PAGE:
Month: August 2018

Matangi/ Maya/ M.I.A (2018)

Written for RAF News August 2018

More commonly know by stage name M.I.A, Mathangi Arulpragasam, or Maya, is a Sri Lankan-born London-raised hip-hop artist and provocateur. This documentary made by long term friend Stephen Loveridge tracks her uncompromising attitude by way of her music, through to some of the more notorious controversies surrounding her career.

Image result for matangi maya mia

With Loveridge now distancing himself from the project, and Maya being openly critical about it, it’s fitting that the theme holding it together is her refusal to do as she’s told and not care if she is liked. The film is almost chaptered by moments of disagreeableness such as putting a middle-finger up during her half-time performance at the Superbowl, or talking about the genocide in Sri Lanka whilst at the podium of an awards ceremony.

Growing up in a war-torn part of Sri Lanka, Maya was politically minded from a young age with her activist father Arul Pragasm being one of the founders of the Tamil Resistance Movement. In more recent years the area of Jaffna has experienced massacres that have devastated the local population, and this is something that Maya has tried to point out in interviews and live appearances just as in her music.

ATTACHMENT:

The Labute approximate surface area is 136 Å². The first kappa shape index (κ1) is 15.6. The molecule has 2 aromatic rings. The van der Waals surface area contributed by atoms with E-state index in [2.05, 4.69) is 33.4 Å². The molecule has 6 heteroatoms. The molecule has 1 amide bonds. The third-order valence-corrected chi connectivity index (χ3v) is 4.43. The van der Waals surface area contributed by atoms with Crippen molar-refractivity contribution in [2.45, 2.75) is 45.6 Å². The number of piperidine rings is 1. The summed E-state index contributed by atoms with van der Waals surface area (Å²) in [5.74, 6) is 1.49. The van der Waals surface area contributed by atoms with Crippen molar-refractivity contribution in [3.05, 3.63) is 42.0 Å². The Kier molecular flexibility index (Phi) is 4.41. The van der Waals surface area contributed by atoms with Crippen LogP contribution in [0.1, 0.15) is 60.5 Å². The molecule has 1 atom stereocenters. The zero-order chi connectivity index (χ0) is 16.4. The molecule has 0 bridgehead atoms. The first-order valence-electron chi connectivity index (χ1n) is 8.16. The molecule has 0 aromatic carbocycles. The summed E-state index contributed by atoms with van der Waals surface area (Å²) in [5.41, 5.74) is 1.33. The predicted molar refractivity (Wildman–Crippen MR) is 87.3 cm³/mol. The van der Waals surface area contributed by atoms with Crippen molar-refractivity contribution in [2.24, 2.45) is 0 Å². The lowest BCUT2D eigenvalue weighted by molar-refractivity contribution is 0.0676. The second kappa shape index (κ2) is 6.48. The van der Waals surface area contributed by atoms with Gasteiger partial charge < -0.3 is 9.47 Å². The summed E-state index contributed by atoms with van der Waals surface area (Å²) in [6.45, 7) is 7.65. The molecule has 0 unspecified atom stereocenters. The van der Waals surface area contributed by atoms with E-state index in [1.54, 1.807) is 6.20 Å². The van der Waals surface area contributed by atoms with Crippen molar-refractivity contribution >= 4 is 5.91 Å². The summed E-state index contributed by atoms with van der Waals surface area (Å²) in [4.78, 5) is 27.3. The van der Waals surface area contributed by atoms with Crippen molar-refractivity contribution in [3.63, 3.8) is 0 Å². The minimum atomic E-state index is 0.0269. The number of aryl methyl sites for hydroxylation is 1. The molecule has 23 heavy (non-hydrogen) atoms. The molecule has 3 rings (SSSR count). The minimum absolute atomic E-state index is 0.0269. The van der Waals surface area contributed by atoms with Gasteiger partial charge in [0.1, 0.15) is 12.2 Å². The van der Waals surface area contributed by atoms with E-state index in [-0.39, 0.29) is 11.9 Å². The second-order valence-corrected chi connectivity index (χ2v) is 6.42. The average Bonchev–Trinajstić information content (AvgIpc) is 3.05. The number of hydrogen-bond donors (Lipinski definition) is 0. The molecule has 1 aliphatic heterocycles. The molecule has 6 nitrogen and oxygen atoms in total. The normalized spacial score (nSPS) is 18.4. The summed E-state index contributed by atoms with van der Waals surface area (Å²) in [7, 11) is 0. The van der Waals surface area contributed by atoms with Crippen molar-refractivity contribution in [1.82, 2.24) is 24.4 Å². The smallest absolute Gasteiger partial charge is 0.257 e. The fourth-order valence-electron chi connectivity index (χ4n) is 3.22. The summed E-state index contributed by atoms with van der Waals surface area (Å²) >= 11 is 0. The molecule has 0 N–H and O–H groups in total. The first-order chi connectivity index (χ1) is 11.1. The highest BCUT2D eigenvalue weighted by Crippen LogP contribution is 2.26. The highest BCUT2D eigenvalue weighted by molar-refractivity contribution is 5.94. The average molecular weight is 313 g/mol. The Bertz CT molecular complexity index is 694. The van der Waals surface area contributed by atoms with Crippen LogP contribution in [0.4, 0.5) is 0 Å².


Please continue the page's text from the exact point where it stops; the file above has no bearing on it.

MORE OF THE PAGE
Thanks to Maya’s shrewd forward-thinking, perhaps with a project like this in mind, almost every moment discussed in the documentary contains footage filmed by or featuring herself. By that same token though it becomes difficult to escape her voice as a guiding force. This can at times come across as contrived or self-aggrandising, unhelpfully lending to the accusations of being ‘Radical Chic’. Regardless of intention, Maya takes a bold stance and tries desperately to bring media attention to serious issues – using the spotlight even if she is basking in it herself.

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swerve

Just now I was on the motorway, the boy in the back drifting from the drab lullaby that was Disney’s Christopher Robin. That was when the transit van just ahead in the right lane started to swerve.

I notice the back tyre start to wobble and shake and then immediately flatten, the alloy scraping on the floor. The tyre blows out, black smoke pumps out over my windscreen and rubber flies across at my car when the noxious smell makes its way through the vents. I turn on my hazards and hit the brakes as he moves into my lane ahead of me, then across into the left lane, having to coast on three wheels and a haggard rim until the hard shoulder reappears.

I am panicked, pulsing with adrenaline, and as I pass him on my left, I look through the window to see this stubbly bespectacled dude looking as if he was just making his exit. Casual as fuck, this guy either didn’t know what was going on, had experienced it too many times before, or just knew how to react instinctively. His was an infectious calmness that had me immediately adjust and normalise – I check the rear-view and the boy is asleep.